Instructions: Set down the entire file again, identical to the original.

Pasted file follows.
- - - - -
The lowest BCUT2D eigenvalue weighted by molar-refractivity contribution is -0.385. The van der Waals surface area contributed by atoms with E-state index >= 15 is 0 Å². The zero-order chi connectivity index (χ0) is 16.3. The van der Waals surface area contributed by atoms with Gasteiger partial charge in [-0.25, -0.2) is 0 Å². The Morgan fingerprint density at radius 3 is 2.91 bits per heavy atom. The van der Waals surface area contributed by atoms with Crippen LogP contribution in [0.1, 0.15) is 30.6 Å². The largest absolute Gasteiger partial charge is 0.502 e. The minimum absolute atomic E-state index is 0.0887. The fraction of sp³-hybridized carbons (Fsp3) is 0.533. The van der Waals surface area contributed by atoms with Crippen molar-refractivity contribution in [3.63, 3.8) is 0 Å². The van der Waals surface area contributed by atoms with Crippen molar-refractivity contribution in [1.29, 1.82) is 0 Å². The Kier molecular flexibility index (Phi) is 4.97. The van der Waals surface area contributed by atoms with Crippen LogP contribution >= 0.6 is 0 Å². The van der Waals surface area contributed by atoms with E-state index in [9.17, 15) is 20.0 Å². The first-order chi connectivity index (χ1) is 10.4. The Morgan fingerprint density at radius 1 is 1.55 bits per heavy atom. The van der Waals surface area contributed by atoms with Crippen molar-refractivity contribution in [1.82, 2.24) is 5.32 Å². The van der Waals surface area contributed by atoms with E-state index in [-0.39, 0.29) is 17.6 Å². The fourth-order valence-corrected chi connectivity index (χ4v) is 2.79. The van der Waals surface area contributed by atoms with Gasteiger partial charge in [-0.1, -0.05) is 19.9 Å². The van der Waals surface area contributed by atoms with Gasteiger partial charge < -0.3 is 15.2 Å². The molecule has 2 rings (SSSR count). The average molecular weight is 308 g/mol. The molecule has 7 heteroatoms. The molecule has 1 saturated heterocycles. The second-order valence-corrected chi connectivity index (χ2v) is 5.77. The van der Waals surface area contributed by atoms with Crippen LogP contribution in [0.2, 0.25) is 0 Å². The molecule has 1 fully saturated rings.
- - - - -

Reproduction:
The lowest BCUT2D eigenvalue weighted by molar-refractivity contribution is -0.385. The van der Waals surface area contributed by atoms with E-state index >= 15 is 0 Å². The zero-order chi connectivity index (χ0) is 16.3. The van der Waals surface area contributed by atoms with Gasteiger partial charge in [-0.25, -0.2) is 0 Å². The Morgan fingerprint density at radius 3 is 2.91 bits per heavy atom. The van der Waals surface area contributed by atoms with Crippen LogP contribution in [0.1, 0.15) is 30.6 Å². The largest absolute Gasteiger partial charge is 0.502 e. The minimum absolute atomic E-state index is 0.0887. The fraction of sp³-hybridized carbons (Fsp3) is 0.533. The van der Waals surface area contributed by atoms with Crippen molar-refractivity contribution in [3.63, 3.8) is 0 Å². The van der Waals surface area contributed by atoms with Crippen molar-refractivity contribution in [1.29, 1.82) is 0 Å². The Kier molecular flexibility index (Phi) is 4.97. The van der Waals surface area contributed by atoms with Crippen LogP contribution >= 0.6 is 0 Å². The van der Waals surface area contributed by atoms with E-state index in [9.17, 15) is 20.0 Å². The first-order chi connectivity index (χ1) is 10.4. The Morgan fingerprint density at radius 1 is 1.55 bits per heavy atom. The van der Waals surface area contributed by atoms with Crippen molar-refractivity contribution in [1.82, 2.24) is 5.32 Å². The van der Waals surface area contributed by atoms with E-state index in [-0.39, 0.29) is 17.6 Å². The fourth-order valence-corrected chi connectivity index (χ4v) is 2.79. The van der Waals surface area contributed by atoms with Gasteiger partial charge in [-0.1, -0.05) is 19.9 Å². The van der Waals surface area contributed by atoms with Gasteiger partial charge < -0.3 is 15.2 Å². The molecule has 2 rings (SSSR count). The average molecular weight is 308 g/mol. The molecule has 7 heteroatoms. The molecule has 1 saturated heterocycles. The second-order valence-corrected chi connectivity index (χ2v) is 5.77. The van der Waals surface area contributed by atoms with Crippen LogP contribution in [0.2, 0.25) is 0 Å². The molecule has 1 fully saturated rings.